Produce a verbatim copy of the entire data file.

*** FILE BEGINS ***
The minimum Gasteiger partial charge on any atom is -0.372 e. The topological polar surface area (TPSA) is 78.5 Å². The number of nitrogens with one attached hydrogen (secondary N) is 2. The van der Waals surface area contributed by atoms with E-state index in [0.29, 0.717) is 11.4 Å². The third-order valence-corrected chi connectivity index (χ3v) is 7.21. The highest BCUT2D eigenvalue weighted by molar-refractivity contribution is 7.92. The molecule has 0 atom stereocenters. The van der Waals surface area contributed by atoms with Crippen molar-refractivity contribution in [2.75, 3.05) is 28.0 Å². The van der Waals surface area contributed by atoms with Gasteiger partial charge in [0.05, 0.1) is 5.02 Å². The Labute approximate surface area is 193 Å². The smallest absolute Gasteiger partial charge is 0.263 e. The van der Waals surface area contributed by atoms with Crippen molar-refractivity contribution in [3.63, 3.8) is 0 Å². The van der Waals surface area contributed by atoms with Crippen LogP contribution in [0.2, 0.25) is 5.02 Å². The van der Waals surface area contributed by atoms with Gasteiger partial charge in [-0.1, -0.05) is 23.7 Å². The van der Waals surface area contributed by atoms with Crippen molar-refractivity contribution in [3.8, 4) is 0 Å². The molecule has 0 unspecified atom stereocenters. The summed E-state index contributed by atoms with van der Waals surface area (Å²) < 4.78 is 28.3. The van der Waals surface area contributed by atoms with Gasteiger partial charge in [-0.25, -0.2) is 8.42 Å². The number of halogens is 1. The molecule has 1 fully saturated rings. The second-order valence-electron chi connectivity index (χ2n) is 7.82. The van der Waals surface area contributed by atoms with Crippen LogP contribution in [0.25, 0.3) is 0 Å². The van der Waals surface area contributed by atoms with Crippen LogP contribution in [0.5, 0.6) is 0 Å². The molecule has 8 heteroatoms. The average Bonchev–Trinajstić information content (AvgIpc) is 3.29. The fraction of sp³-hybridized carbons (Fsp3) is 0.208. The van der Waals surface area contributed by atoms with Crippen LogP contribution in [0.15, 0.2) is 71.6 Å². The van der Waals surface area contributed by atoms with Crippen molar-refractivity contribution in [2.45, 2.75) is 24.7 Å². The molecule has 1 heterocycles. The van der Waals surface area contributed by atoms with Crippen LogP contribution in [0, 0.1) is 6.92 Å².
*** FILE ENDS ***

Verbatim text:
The minimum Gasteiger partial charge on any atom is -0.372 e. The topological polar surface area (TPSA) is 78.5 Å². The number of nitrogens with one attached hydrogen (secondary N) is 2. The van der Waals surface area contributed by atoms with E-state index in [0.29, 0.717) is 11.4 Å². The third-order valence-corrected chi connectivity index (χ3v) is 7.21. The highest BCUT2D eigenvalue weighted by molar-refractivity contribution is 7.92. The molecule has 0 atom stereocenters. The van der Waals surface area contributed by atoms with Crippen molar-refractivity contribution in [2.75, 3.05) is 28.0 Å². The van der Waals surface area contributed by atoms with Gasteiger partial charge in [0.05, 0.1) is 5.02 Å². The Labute approximate surface area is 193 Å². The smallest absolute Gasteiger partial charge is 0.263 e. The van der Waals surface area contributed by atoms with Crippen molar-refractivity contribution in [3.63, 3.8) is 0 Å². The van der Waals surface area contributed by atoms with Crippen LogP contribution in [0.2, 0.25) is 5.02 Å². The van der Waals surface area contributed by atoms with Gasteiger partial charge in [-0.1, -0.05) is 23.7 Å². The van der Waals surface area contributed by atoms with Crippen molar-refractivity contribution in [3.8, 4) is 0 Å². The molecule has 0 unspecified atom stereocenters. The summed E-state index contributed by atoms with van der Waals surface area (Å²) < 4.78 is 28.3. The van der Waals surface area contributed by atoms with Gasteiger partial charge in [-0.25, -0.2) is 8.42 Å². The number of halogens is 1. The molecule has 1 fully saturated rings. The second-order valence-electron chi connectivity index (χ2n) is 7.82. The van der Waals surface area contributed by atoms with Crippen LogP contribution in [0.25, 0.3) is 0 Å². The van der Waals surface area contributed by atoms with Crippen LogP contribution in [0.5, 0.6) is 0 Å². The molecule has 8 heteroatoms. The average Bonchev–Trinajstić information content (AvgIpc) is 3.29. The fraction of sp³-hybridized carbons (Fsp3) is 0.208. The van der Waals surface area contributed by atoms with Crippen LogP contribution in [0.15, 0.2) is 71.6 Å². The van der Waals surface area contributed by atoms with Crippen molar-refractivity contribution in [2.45, 2.75) is 24.7 Å². The molecule has 1 heterocycles. The van der Waals surface area contributed by atoms with Crippen LogP contribution in [0, 0.1) is 6.92 Å².